FPMR/D attacks civilians and international targets, including US businesses and Mormon churches. In 1993, FPMR/D bombed two McDonald's restaurants and attempted to bomb a Kentucky Fried Chicken restaurant. Successful government counter-terrorist operations have undercut the organization significantly. Four FPMR/D members escaped from prison using a helicopter in December 1996. One of them, Patricio Ortiz Montenegro, fled to Switzerland where he requested political asylum. Chile requested Ortiz's extradition, but the Swiss Government—fearing Chile would not safeguard Ortiz's physical and psychological well-being—denied the request. Chilean authorities continued to pursue the whereabouts of the three others who escaped with Ortiz.
The al-Aqsa Martyrs’ Brigades is the striking arm of Yassir Arafat’s Fatah organization and one of the driving forces behind the current Palestinian violence. The Brigades were founded by a group of radicals in the Balata refugee section of Nablus—many of them graduates of the first intifada in 1987. The Brigades’ infrastructure, funds, leadership, and operatives derive from the Fatah Tanzim in the Judea and Samaria. Its main powerbases are located in Nablus and Ramallah.
To date, the Fatah Tanzim and the Martyrs of al-Aqsa have taken responsibility for hundreds of terror attacks in which Israeli civilians were killed. Israeli authorities say that since September 2000 the Fatah-linked groups have carried out more than 2,000 attacks and attempted attacks, including car bombings, shootings, kidnappings, and knife attacks. The Martyrs of al-Aqsa Brigades were involved in the vast majority of these attacks.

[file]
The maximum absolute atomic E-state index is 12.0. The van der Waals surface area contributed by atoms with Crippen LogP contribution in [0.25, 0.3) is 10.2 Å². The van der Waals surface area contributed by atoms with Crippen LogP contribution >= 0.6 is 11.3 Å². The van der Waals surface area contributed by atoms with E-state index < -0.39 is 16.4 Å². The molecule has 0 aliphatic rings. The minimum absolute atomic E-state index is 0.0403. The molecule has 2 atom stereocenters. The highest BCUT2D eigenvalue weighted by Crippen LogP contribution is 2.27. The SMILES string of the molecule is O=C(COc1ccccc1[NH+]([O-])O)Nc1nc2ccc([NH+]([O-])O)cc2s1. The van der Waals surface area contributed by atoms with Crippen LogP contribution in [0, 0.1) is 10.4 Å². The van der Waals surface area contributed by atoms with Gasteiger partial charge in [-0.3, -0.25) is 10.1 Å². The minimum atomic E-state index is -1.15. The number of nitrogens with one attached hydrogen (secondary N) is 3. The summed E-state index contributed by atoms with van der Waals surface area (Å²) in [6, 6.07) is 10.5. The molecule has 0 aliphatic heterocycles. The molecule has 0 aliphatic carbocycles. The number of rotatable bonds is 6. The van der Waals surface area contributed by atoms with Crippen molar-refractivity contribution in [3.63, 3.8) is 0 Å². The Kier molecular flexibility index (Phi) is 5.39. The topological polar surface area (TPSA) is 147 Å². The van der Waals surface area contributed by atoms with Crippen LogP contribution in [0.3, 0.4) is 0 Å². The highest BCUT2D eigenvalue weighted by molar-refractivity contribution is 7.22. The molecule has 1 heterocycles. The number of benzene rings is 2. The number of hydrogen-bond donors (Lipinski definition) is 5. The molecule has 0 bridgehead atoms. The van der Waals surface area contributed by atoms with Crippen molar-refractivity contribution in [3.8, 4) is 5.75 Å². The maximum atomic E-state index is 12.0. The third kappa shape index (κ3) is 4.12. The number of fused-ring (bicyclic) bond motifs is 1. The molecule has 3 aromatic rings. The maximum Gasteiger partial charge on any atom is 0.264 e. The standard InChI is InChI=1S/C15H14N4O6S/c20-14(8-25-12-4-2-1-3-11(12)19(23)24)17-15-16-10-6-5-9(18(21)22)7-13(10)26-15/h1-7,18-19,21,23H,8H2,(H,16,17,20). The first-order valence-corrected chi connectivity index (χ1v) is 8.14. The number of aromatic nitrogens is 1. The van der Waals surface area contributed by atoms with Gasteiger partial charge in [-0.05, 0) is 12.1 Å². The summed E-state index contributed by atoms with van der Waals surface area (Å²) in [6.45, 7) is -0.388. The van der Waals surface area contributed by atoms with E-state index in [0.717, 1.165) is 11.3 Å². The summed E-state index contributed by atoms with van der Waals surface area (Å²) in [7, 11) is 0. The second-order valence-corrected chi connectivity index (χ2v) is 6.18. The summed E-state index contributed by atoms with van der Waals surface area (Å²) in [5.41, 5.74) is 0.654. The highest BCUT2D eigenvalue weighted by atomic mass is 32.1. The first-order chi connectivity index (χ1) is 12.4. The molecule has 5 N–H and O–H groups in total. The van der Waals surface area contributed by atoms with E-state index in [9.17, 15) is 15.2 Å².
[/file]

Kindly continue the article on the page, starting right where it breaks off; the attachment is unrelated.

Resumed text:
The al-Aqsa Martyrs Brigades first emerged on the scene shortly after the outbreak of what has come to be known as the al-Aqsa conflict, in late September 2000. In a very real sense, the Martyrs Brigades was a response to the need to suit actions to words.
At the close of the Camp David talks, Palestinian leader Yassir Arafat, who had been offered a Palestinian state alongside of—but not instead of—Israel, declared that the Oslo Peace Process was at a dead end. At the time, the Fatah militias, consisting of the Fatah Tanzim, Force-17, and the various Palestinian security services, were still viewed, both by Israel and by the Palestinians themselves, as moderate forces. Ideologically, they supported what had been, up until then, the Palestinian leader’s stated goal of establishing a Palestinian state alongside Israel.
After Arafat returned to armed struggle, these stated goals underwent a change, and the nature of the Fatah-linked groups has altered accordingly. Since the outbreak of hostilities, Arafat has consistently preached “Jihad” against Israel. However, at first it was mostly the Islamist groups, Hamas and the Palestinian Islamic Jihad, that carried out the mass-casualty attacks inside Israel. The Tanzim, which lacked the resources for carrying out the kind of “professional” bombings typical of Hamas, confined itself to shooting attacks on Israelis on roads in the disputed territories.
All of this began to change towards the end
of 2000, when Arafat ordered his security services to release the majority
of the imprisoned Hamas and Islamic Jihad militants—many of them convicted
terrorists who had been jailed under the terms of the Oslo agreements with
Israel. Hamas was invited to join the Palestinian Authority’s governing
body; and while the invitation was not accepted, a new level of cooperation
between Fatah and Hamas began to take shape. The first joint attacks against
Israeli civilians were not long in coming.